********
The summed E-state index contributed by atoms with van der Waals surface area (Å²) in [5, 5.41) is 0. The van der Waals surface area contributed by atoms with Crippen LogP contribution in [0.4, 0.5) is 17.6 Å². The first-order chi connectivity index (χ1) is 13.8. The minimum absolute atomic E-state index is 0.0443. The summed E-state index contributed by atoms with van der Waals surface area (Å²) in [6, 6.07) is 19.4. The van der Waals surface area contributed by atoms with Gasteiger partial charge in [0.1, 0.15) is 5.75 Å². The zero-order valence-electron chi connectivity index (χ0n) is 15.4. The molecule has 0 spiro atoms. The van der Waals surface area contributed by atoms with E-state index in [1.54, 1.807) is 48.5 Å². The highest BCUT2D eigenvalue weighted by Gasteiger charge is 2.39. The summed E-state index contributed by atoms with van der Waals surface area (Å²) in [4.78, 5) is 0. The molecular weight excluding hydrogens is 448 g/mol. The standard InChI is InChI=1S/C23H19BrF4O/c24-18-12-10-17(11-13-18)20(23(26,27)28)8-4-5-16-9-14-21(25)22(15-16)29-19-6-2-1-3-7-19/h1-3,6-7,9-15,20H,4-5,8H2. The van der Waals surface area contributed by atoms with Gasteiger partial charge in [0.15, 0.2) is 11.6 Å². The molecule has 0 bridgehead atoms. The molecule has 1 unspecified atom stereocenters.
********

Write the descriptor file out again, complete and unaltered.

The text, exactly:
The summed E-state index contributed by atoms with van der Waals surface area (Å²) in [5, 5.41) is 0. The van der Waals surface area contributed by atoms with Crippen LogP contribution in [0.4, 0.5) is 17.6 Å². The first-order chi connectivity index (χ1) is 13.8. The minimum absolute atomic E-state index is 0.0443. The summed E-state index contributed by atoms with van der Waals surface area (Å²) in [6, 6.07) is 19.4. The van der Waals surface area contributed by atoms with Gasteiger partial charge in [0.1, 0.15) is 5.75 Å². The zero-order valence-electron chi connectivity index (χ0n) is 15.4. The molecule has 0 spiro atoms. The van der Waals surface area contributed by atoms with E-state index in [1.54, 1.807) is 48.5 Å². The highest BCUT2D eigenvalue weighted by Gasteiger charge is 2.39. The summed E-state index contributed by atoms with van der Waals surface area (Å²) in [4.78, 5) is 0. The molecular weight excluding hydrogens is 448 g/mol. The standard InChI is InChI=1S/C23H19BrF4O/c24-18-12-10-17(11-13-18)20(23(26,27)28)8-4-5-16-9-14-21(25)22(15-16)29-19-6-2-1-3-7-19/h1-3,6-7,9-15,20H,4-5,8H2. The van der Waals surface area contributed by atoms with Gasteiger partial charge in [0.15, 0.2) is 11.6 Å². The molecule has 0 bridgehead atoms. The molecule has 1 unspecified atom stereocenters.